# Need help with an odd design construct

Brent Hilpert bhilpert at shaw.ca
Tue Nov 14 18:32:54 CST 2017

```On 2017-Nov-14, at 3:20 PM, Jim Brain via cctalk wrote:

> Having picked up one of these little TI Compact Computer-40 (cc40) units over the Summer, I thought I'd work on reverse engineering a RAM cartridge for the unit.
>
> As shown on this forum:
>
> http://atariage.com/forums/topic/255728-the-compact-computer-40-cc40/?p=3890516
>
> The design *appears* to havea  "floating" ground when powered off battery alone.  The cartrridge edge connector has 2 grounds.  I didn't think anything about them at first, assuming they were connected to each other.
>
> Hwoever, someone with a RAM cart is helping me reverse engineer, and it appears pin 1 ground is connected to the RAM GND pin, but is connected via a 6K8 resistor to the 3V battery ground, which is connected to pin 27 ground line.
>
> I *assume* this means that, once the cart is pulled, the battery voltage sits somewhere in the middle of the 5V swing the RAM needs to see, but I can;t figure out how one calculates the voltage divider value for the inherent resistance of an SRAM, as the 3V is sent through a germanium diode (bringing the effective Vcc of the SRAM to 2.7V), and then SRAM ground is sent through the 6K8 to battery ground.
>
> Obviously, reverse engineering being fraught with errors, we could be wrong, but assuming not, what is going on in this circuit, and how does one calculate the effective potential of the GND pin of the SRAM?
>
> Pics:
>

Once the cart is pulled the 4008 chip should end up in standby mode - no enables asserted.

In standby a CMOS chip like this will appear as a near infinite impedance, so there isn't much voltage dividing going on with a 6.8K R.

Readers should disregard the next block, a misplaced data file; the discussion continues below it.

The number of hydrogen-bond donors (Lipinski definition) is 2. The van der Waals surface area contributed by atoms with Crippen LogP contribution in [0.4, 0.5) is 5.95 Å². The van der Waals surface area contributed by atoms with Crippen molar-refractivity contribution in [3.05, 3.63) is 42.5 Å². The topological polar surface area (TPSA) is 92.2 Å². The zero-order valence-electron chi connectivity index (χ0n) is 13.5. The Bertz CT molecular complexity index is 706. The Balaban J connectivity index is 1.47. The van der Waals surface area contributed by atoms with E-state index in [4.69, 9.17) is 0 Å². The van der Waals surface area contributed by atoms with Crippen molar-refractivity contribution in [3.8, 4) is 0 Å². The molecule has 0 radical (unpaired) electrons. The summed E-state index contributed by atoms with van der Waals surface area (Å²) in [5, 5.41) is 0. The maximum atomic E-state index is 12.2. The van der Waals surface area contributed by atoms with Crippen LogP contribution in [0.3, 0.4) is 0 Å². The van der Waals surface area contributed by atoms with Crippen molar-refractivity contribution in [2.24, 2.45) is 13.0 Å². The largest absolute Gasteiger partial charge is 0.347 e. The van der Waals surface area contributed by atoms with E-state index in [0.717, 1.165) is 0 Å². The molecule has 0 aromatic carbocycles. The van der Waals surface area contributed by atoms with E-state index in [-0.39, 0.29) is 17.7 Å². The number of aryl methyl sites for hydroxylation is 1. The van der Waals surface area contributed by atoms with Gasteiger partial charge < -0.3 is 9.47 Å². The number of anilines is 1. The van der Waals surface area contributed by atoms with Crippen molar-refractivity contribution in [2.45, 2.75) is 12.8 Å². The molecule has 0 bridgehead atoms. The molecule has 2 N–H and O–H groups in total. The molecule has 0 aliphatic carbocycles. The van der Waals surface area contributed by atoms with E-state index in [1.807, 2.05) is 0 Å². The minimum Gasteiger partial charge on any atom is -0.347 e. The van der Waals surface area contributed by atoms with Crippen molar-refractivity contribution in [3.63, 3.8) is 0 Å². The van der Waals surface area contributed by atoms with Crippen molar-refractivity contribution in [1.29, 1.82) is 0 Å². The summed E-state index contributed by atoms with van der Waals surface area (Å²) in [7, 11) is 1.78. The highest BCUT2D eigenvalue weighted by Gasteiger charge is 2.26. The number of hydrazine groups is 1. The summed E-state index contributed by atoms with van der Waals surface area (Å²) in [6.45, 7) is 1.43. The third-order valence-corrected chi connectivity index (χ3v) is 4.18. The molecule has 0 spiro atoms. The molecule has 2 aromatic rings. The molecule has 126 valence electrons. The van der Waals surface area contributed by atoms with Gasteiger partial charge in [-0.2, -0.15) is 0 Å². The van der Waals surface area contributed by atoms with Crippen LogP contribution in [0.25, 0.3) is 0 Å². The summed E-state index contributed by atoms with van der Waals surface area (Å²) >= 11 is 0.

The full battery voltage (minus epsilon) will be across the chip.

The datasheet specs standby current Isb1 at typically 4 uA (50 max).
Ohm's law will get you an idea of the effective resistance of the chip if you really want to calculate what epsilon is here.

CMOS memory doesn't require current to hold it's state, just the voltage potential.
Kind of like a tire holding it's shape just with air pressure (potential differential to the outside air), it doesn't require air flow or power to hold up.
As with the tire however, there is leakage, which is what would constitute Isb1.

From my own measurements with some CMOS chip holding config in some equipment, Vcc can typically drop pretty low in standby and still hold state.

Why the circuit might be as you have it with the 6.8K I'm not sure, perhaps for some current limiting or glitch suppression as the cart is pulled out/in.
Doesn't really matter much as the only other thing on that gnd side is the switches.

Those 4 10K resistors are kind of weird, each 'on' switch is chewing up orders of magnitude more battery current than the chip,
might make more sense if they went to Vcc where they would be diode blocked when the cart is on battery.

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